Chemical manufacturers and importers have responsibility for hazard classification. WSU employers are not required to classify chemicals. The following hazard criteria have been developed in the new GHS aligned Hazard Communication Standard (HCS).
Physical Hazard Criteria
- Flammable Gases
- Flammable Aerosols
- Oxidizing Gases
- Gases Under Pressure (comprised of compressed gases, liquefied gases, refrigerated liquefied gases, and dissolved gases)
- Flammable Liquids
- Flammable Solids
- Self-Reactive Chemicals
- Pyrophoric Liquids
- Pyrophoric Solids
- Self-Heating Chemicals
- Chemicals which, in contact with water, emit flammable gases
- Oxidizing Liquids
- Oxidizing Solids
- Organic Peroxides
- Corrosive to Metals
- Combustible Dusts (*OSHA defined hazard; not part of GHS)
- Pyrophoric Gases (*OSHA defined hazard; not part of GHS)
Health Hazard Criteria
- Acute Toxicity
- Skin Corrosion/Irritation
- Serious Eye Damage/Eye Irritation
- Respiratory or Skin Sensitization
- Germ Cell Mutagenicity
- Reproductive Toxicity
- Specific Target Organ Toxicity – Single Exposure
- Specific Target Organ Toxicity – Repeated Exposure
- Aspiration Toxicity
- Simple Asphixiants (*OSHA defined hazard; not part of GHS)
Environmental Hazard Criteria (*Not regulated by DOSH or OSHA)
- Acute Aquatic Toxicity
- Chronic Aquatic Toxicity (includes bioaccumulation potential and rapid degradability)
Hazard Not Otherwise Classified (HNOC) means an adverse physical or health effect identified through evaluation of scientific evidence during the classification process that does not meet the specified criteria for the physical and health hazard classes addressed in the Hazard Communication Standard (HCS). This does not extend coverage to adverse physical and health effects for which there is a hazard class addressed in the HCS, but the effect either falls below the cut-off value/concentration limit of the hazard class or is under a GHS category that has not been adopted by OSHA (e.g. acute toxicity Category 5).
Hazard Category Number System
The GHS aligned HCS introduces a hazard category number system to classify the hazard levels within the different hazard criteria (above) to determine what label information is required. The purpose of the number system is to inform workers about the hazards of chemicals in the workplace under normal conditions of use and foreseeable emergencies.
This hazard category number system classifies hazards on a scale from 1 to 4, with 1 being the most severe hazard and 4 being the least severe hazard. There is no 0 category. These hazard category numbers are NOT required on labels but are required on Safety Data Sheets (SDS).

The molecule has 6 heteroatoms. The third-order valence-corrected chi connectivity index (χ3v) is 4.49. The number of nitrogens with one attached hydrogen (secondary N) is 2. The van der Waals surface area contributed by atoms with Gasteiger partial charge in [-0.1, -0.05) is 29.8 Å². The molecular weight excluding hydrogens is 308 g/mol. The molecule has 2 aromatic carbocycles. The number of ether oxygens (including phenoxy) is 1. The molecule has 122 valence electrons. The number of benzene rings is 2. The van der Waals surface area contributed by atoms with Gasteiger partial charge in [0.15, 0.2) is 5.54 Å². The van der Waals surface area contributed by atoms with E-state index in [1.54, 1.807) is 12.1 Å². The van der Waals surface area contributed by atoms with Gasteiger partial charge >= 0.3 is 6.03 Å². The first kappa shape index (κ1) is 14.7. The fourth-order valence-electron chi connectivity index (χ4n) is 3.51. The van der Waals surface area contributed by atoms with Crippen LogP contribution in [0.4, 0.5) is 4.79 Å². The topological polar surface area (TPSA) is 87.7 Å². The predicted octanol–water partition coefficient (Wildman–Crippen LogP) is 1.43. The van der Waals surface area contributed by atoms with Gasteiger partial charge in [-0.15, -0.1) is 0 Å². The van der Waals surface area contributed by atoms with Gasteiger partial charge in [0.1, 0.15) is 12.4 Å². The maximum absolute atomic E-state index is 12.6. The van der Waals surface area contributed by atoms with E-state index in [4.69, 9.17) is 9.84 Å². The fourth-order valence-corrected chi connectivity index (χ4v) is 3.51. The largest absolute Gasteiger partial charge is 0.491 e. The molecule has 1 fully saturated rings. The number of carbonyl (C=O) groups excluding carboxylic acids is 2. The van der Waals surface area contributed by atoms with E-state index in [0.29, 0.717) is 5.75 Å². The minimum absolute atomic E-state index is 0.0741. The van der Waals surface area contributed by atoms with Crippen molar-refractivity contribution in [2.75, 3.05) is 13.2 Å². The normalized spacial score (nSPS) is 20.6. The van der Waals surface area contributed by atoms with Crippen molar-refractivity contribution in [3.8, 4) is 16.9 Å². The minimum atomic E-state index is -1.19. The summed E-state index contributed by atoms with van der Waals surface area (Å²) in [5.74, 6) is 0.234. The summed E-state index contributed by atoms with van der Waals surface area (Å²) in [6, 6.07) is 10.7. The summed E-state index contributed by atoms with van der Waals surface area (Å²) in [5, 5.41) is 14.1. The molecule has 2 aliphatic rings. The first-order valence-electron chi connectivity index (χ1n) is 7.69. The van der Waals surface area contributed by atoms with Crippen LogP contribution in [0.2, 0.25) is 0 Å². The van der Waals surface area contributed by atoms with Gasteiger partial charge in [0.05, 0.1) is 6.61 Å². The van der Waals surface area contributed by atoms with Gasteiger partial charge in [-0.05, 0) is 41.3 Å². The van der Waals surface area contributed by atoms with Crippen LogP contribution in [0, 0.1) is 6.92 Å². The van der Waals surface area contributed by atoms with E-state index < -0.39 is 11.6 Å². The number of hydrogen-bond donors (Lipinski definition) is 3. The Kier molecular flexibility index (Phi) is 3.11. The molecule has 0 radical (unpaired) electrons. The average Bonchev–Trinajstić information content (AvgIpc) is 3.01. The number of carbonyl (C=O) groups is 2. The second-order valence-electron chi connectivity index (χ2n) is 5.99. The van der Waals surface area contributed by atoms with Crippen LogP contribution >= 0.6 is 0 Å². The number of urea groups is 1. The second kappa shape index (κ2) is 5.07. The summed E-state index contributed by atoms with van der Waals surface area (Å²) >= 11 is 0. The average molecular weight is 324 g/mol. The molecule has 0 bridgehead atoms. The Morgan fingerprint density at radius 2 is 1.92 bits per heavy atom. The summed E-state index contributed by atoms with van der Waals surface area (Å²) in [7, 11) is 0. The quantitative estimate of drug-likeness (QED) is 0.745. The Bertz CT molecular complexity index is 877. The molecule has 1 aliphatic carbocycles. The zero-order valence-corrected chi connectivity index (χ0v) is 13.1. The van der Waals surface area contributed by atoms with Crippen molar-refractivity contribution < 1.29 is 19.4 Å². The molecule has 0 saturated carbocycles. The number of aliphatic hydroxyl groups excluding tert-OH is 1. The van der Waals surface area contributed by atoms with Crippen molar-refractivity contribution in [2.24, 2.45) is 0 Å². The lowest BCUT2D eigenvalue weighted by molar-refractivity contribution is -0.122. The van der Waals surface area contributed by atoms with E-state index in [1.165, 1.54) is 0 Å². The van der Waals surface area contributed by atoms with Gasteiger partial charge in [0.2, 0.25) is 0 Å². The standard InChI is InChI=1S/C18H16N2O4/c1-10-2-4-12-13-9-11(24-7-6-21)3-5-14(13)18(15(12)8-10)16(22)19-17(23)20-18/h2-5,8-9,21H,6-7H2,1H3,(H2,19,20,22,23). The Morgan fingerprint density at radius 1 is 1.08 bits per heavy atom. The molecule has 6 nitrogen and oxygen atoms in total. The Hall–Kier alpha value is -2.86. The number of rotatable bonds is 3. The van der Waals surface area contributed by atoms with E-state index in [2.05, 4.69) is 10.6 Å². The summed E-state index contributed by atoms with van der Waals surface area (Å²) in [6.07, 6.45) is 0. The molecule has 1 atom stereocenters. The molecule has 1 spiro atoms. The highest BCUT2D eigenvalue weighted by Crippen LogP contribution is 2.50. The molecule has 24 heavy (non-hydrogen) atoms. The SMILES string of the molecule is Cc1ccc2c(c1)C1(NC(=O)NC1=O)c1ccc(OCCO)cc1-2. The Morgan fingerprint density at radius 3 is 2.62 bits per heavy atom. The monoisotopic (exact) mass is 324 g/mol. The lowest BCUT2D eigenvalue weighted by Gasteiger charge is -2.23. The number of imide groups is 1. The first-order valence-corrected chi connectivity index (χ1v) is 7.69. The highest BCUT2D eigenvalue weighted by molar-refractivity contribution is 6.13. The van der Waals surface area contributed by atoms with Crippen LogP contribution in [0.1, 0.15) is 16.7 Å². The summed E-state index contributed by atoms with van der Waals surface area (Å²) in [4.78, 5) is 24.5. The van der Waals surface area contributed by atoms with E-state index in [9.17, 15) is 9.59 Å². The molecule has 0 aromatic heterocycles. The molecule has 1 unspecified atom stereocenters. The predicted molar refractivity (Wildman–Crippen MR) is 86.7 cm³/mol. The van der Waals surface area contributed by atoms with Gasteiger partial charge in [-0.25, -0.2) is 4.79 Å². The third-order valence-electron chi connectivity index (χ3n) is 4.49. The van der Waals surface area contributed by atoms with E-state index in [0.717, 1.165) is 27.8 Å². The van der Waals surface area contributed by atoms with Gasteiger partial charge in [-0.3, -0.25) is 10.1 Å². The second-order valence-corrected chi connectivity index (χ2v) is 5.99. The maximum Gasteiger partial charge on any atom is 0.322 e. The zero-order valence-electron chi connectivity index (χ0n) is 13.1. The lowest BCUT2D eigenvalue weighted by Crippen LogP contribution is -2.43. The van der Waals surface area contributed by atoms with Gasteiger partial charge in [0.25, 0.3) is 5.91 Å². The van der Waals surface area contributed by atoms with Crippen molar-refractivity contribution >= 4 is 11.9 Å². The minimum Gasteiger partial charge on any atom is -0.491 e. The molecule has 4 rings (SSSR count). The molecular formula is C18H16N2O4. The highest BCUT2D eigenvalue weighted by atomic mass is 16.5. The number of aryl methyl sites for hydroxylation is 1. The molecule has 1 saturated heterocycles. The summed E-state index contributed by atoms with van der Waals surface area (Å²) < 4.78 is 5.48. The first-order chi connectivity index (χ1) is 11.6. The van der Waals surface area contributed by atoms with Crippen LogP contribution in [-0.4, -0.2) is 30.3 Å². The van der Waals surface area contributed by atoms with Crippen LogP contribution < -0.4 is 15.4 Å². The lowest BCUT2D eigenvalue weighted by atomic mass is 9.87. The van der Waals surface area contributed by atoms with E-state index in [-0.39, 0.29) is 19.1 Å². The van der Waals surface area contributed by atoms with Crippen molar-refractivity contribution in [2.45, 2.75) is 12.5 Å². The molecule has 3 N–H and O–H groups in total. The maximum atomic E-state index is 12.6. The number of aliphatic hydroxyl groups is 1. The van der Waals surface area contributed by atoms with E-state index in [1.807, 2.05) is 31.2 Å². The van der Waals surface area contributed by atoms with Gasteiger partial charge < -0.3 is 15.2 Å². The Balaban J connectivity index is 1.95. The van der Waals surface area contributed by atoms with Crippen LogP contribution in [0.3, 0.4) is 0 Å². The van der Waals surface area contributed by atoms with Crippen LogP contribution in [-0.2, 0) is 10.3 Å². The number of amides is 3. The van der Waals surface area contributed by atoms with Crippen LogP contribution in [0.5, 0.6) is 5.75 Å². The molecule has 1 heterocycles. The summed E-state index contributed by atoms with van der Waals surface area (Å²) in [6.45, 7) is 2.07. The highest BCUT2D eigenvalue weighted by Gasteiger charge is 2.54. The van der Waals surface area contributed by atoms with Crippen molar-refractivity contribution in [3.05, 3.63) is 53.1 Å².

The HCS number system should not be confused with the National Fire Protection Association (NFPA) 704 Number System. The NFPA system uses a multi-colored diamond and numbers to represent flammability, health, reactivity and other special hazards on a scale of 0 to 4, with 0 being the least hazardous and 4 being the most hazardous. The purpose of this system is to provide basic information for emergency personnel responding to a fire or spill and those planning for emergency response.
It is crucial that personnel working around hazardous chemicals understand the differences between these two number systems and when and why they are used. The HCS number system is required by law to classify hazards and to be placed on SDSs in section 2 to communicate those hazards. The NFPA system is not required by law to be on chemical labels or SDSs. Before the new HCS, the NFPA system was often used because it was the best system developed at the time and it was widely accepted as a means to communicate basic hazard information, especially to emergency personnel. More importantly, the NFPA system is referenced in building fire code laws.
It should also be noted that the two systems are not interchangeable. The hazard category numbers found in section 2 of a HCS compliant SDS are NOT to be used to fill in the NFPA 704 diamond. Similarly, it should not be assumed that a 1 under the HCS system equals a 4 under the NFPA system as that is not the case. Lastly, the NFPA system will still be in use for other applications, such as signage on buildings containing hazardous chemicals. You may even see it in the last section of a SDS, titled “Other Information”.
For a summary of the two number systems on a printable PDF document, please click on the “OSHA Quick Card” link under Resources of this page.